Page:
5. This is from the perspective of international aid, and even though I do not work in that type of nonprofit, I think there is a really big disconnect between what people in the US view as “a good thing to donate” and what is actually needed. Most depressing of all, I have experienced for years the type of “giving” programs encouraged by many local religious organizations, clubs and schools. Some people think it’s fine to box up trash and send it overseas – and it’s shocking that nobody suggests, “If it is trash here and not usable, why is it usable in the area where a disaster has occurred?” As has been mentioned, irretrievably soiled clothing, contaminated items, or broken and unusable items – it’s like shipping the landfill. Saddest of all are the dirty, broken and useless toys donated to “poor children.” Whenever I have spoken to school classes, I’ve always acknowledged the fact that they care and are thinking of others who could be very far around the world, and who need food, water, and a safe place to live, go to school, cook and sleep. Then I pick out the grungiest, most repulsive dirty toy and ask them how they’d feel if they had one birthday present, and they opened it up, and this was inside. It has worked . . . now, I think we all need to do this type of one-on-one asking people to step back and think. A $1 donation can buy clean water, go toward purification equipment, or buy food or help ship local, fresh food. Have a clue!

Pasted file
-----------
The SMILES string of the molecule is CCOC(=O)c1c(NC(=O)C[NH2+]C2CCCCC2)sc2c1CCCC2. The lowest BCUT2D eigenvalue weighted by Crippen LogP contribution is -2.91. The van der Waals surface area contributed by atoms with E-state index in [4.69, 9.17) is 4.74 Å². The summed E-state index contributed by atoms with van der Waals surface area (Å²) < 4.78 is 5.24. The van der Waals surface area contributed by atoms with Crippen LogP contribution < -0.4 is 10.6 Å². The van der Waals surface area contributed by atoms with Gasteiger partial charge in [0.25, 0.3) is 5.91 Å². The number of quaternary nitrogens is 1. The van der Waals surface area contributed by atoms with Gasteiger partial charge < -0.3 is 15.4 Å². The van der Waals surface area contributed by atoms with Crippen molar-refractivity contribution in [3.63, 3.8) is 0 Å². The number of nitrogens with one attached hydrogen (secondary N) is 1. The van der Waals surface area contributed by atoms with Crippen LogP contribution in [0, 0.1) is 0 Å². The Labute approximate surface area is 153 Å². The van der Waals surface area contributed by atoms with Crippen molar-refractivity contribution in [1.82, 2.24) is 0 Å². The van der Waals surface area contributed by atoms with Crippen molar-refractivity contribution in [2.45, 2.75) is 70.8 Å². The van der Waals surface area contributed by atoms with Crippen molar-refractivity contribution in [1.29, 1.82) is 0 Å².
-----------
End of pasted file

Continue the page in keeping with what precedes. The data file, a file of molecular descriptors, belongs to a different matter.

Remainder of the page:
6. Joe, what you are describing sounds something like the “Goodwill” model. I agree with you that it seems superior (for most cases) to simply handing out donated goods; my critique was directed specifically at the latter.

    Joe and Rob, you both emphasize the potential undermining of local industry by donated goods. I think this is a very valid concern. The first part of the post was intended as a very general critique of gifts in kind, not a comprehensive list of the ways in which they can be harmful. However, the USAID quote in the second part of the post does give a pretty good list, and includes the concern about undermining local industry.

    Mischa, I agree that gifts in kind can be a good thing when they originate with a specific local need. The second bullet point in my footnote was intended to include such a situation.

  7. Dear All,

    Thanks Holden for sharing all this. I have been working in about 25 different countries about the world. A lot of them were in Africa. I visited several African countries as well. I can tell you, that nothing is more welcome than money. T-Shirts and other gifts will not solve the daily probels of very poor people, and even in Africa, most people can afford cloths, a phone and food. Still, they are very poor, and poverty is everywhere. However, my impression is, that money used for education is the best thing you can do. Education is the key out of poverty.